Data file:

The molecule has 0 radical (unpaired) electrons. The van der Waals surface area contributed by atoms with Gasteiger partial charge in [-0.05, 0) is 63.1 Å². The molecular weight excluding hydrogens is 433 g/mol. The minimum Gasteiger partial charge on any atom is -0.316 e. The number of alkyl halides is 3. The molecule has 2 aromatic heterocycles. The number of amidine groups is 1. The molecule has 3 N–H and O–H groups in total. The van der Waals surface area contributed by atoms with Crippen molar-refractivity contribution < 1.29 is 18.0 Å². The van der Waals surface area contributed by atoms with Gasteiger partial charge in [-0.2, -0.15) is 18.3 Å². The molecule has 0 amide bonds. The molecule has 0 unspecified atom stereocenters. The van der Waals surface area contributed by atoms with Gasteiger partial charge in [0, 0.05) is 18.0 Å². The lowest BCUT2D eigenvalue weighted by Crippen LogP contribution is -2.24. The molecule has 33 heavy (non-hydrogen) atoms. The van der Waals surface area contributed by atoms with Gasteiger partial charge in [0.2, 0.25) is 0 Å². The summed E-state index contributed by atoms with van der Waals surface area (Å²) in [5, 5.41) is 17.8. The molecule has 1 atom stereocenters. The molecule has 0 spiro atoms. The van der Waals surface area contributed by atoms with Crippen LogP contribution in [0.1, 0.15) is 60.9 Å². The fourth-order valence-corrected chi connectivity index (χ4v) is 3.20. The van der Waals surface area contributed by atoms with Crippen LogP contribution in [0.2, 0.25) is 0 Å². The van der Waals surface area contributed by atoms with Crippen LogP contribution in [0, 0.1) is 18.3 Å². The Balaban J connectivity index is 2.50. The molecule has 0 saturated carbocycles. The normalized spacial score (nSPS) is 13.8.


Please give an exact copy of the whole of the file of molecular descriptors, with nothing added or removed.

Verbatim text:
The molecule has 0 radical (unpaired) electrons. The van der Waals surface area contributed by atoms with Gasteiger partial charge in [-0.05, 0) is 63.1 Å². The molecular weight excluding hydrogens is 433 g/mol. The minimum Gasteiger partial charge on any atom is -0.316 e. The number of alkyl halides is 3. The molecule has 2 aromatic heterocycles. The number of amidine groups is 1. The molecule has 3 N–H and O–H groups in total. The van der Waals surface area contributed by atoms with Crippen molar-refractivity contribution < 1.29 is 18.0 Å². The van der Waals surface area contributed by atoms with Gasteiger partial charge in [-0.2, -0.15) is 18.3 Å². The molecule has 0 amide bonds. The molecule has 0 unspecified atom stereocenters. The van der Waals surface area contributed by atoms with Gasteiger partial charge in [0, 0.05) is 18.0 Å². The lowest BCUT2D eigenvalue weighted by Crippen LogP contribution is -2.24. The molecule has 33 heavy (non-hydrogen) atoms. The van der Waals surface area contributed by atoms with Gasteiger partial charge in [0.2, 0.25) is 0 Å². The summed E-state index contributed by atoms with van der Waals surface area (Å²) in [5, 5.41) is 17.8. The molecule has 1 atom stereocenters. The molecule has 0 spiro atoms. The van der Waals surface area contributed by atoms with Crippen LogP contribution in [0.1, 0.15) is 60.9 Å². The fourth-order valence-corrected chi connectivity index (χ4v) is 3.20. The van der Waals surface area contributed by atoms with Crippen LogP contribution in [0.2, 0.25) is 0 Å². The van der Waals surface area contributed by atoms with Crippen LogP contribution in [0, 0.1) is 18.3 Å². The Balaban J connectivity index is 2.50. The molecule has 0 saturated carbocycles. The normalized spacial score (nSPS) is 13.8.